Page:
myoder (Mike Yoder)


Comment history

Lions’ ace returns; O-North pitcher steals show

Hi Joey, This isn't Nick, but I thought I'd make a quick reply in case he doesn't see this right away. We shoot through the chain-link backstop actually. You can do this if you use a telephoto lens and put the front of the lens close and almost against the fence. Try to frame the pitcher with your lens, through one of the diamond shaped chain-link fence openings. If you use a large aperture (f/2.8-f/4.0) - it will result in a shallow depth of field. Then by focusing on the pitcher, the chain-link fence will become largely out of focus and appear to disappear in the frame. The important thing is to use the longest telephoto lens you can, use a large aperture and frame the pitcher through the center of the diamond shaped links in the fence. Good luck.

April 11, 2014 at 10:41 a.m. ( | suggest removal )

Behind the Lens: The history of the selfie

I made 2 errors in my text with this story. The photo of Robert Cornelius was taken in 1839, not 1893 and 13-year-old Russian Grand Duchess Anastasia Nikolaevna took her self-portrait in 1913 not 1918. Sorry for the mistakes. I should stay behind the camera. Mike

March 17, 2014 at 9:36 a.m. ( | suggest removal )

Behind the Lens: Cold-weather photo becomes a hot-ticket item for other newspapers

Thanks for the nice comments everyone. It was a fun run with that photograph. Now let's hope for a little more sunshine and warmth!

January 13, 2014 at 8:31 a.m. ( | suggest removal )

Behind the lens: Archiving old slides for the present day? Let’s get digital

Thanks Ron. I meant to say "to above" $2,000. I have a Nikon 9000 scanner, but when I bought it it was only around $2,000. Didn't know Nikon had inflated them to that high of a price. The problem for me was I couldn't fit the 127 medium format, mounted slides in the scanners film holders and I didn't want to remove the film from the mount. It does allow 2 1/4" film strips, which is great.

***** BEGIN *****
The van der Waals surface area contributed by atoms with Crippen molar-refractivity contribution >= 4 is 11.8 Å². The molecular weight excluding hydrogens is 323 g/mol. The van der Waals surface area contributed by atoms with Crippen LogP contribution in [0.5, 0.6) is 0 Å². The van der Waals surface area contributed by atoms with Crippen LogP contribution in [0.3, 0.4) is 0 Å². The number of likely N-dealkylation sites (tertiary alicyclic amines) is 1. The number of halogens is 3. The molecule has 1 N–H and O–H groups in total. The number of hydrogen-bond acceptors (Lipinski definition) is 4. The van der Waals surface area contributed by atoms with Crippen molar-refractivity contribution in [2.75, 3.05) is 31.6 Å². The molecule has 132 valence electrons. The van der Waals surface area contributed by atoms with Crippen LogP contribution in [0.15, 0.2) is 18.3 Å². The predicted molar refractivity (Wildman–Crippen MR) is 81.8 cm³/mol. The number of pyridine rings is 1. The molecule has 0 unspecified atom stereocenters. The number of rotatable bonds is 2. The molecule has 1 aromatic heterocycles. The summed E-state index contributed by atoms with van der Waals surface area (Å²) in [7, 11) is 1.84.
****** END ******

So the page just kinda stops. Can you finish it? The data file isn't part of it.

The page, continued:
December 3, 2012 at 9 a.m. ( | suggest removal )

Behind the lens: Archiving old slides for the present day? Let’s get digital

With any local photo printing service etc. you need to ask what the output resolution their scans will have. Most of these places will do scans fairly inexpensively put they are not large, or high resolution. I suspect that the Walgreen scans are or about an 1800x1200pixels at 300 pixels per inch. This is comparable to a 6x4-inch print, which is what they assume most people want from their photographs. It's always good to know exactly what the output of the scanned file will be, since this relates directly to how large you can make a print.

December 3, 2012 at 8:59 a.m. ( | suggest removal )

Lawrence Jayhawk Kennel Club all-breed dog show

The event continues Sunday.

October 13, 2012 at 7:20 p.m. ( | suggest removal )

Walk like a zombie

Nice. I like the b/w look.

October 5, 2012 at 3:17 p.m. ( | suggest removal )

Walk like a zombie

I've added some more pics. Part of the problem is I'm often spending a certain period of time with one subject to get the best shot and then also to get their name and info. It can make it harder to get dozens of good shots. Plus, after you've seen one dead zombie, you've pretty much seen them all, right?

October 5, 2012 at 10 a.m. ( | suggest removal )

U.S. Bank alarm malfunctions

Fellow Packer Band member Matt Kirby threw a blanket over it at around 2:45 p.m. which quieted it a little. Then about halfway through the Alferd Packer Band set, around 3:30, it was finally silenced - 6 hours later.

August 26, 2012 at 4:27 p.m. ( | suggest removal )

Behind the Lens: Camera specs for low-light success

That's a really tough one. Considering that you need a pretty long telephoto lens for any sports, the camera would require a lens that maintains a large aperture throughout the zoom range. This would enable you to maintain resolution quality and fast shutter-speed. Most P&S zooms don't have large apertures at the telephoto end and that is the crux of the problem. If you can get close to the action, and I'm not sure what sports you are talking about. something like the Sony Cyber-shot DSC-RX100 could work. It has a very larger aperture at the wide-angle (f1.8) and even a pretty large one at 50mm (f2.8) but beyond that the aperture starts to get smaller and you'll lose too much light. Something like basketball might be possible if you are sitting or standing at the end or court etc. A slightly more expensive point-and-shoot that could work well would be the new FujiX10. It has a lens that is wide-angle -telephoto (28-112mm). The aperture is very large at the wide-angle end (f2.0) and also really large at the telephoto end (f2.8) This would certainly help with some indoor sports coverage but again, it depends on what sports and the amount of light. The FujiX10 is more expensive than other P&S cameras, but in addition to the very fast, low-light capable lens, it has an optical viewfinder and a larger sensor than most P&S. I'll keep my eye out for others that could work.

August 7, 2012 at 2:27 p.m. ( | suggest removal )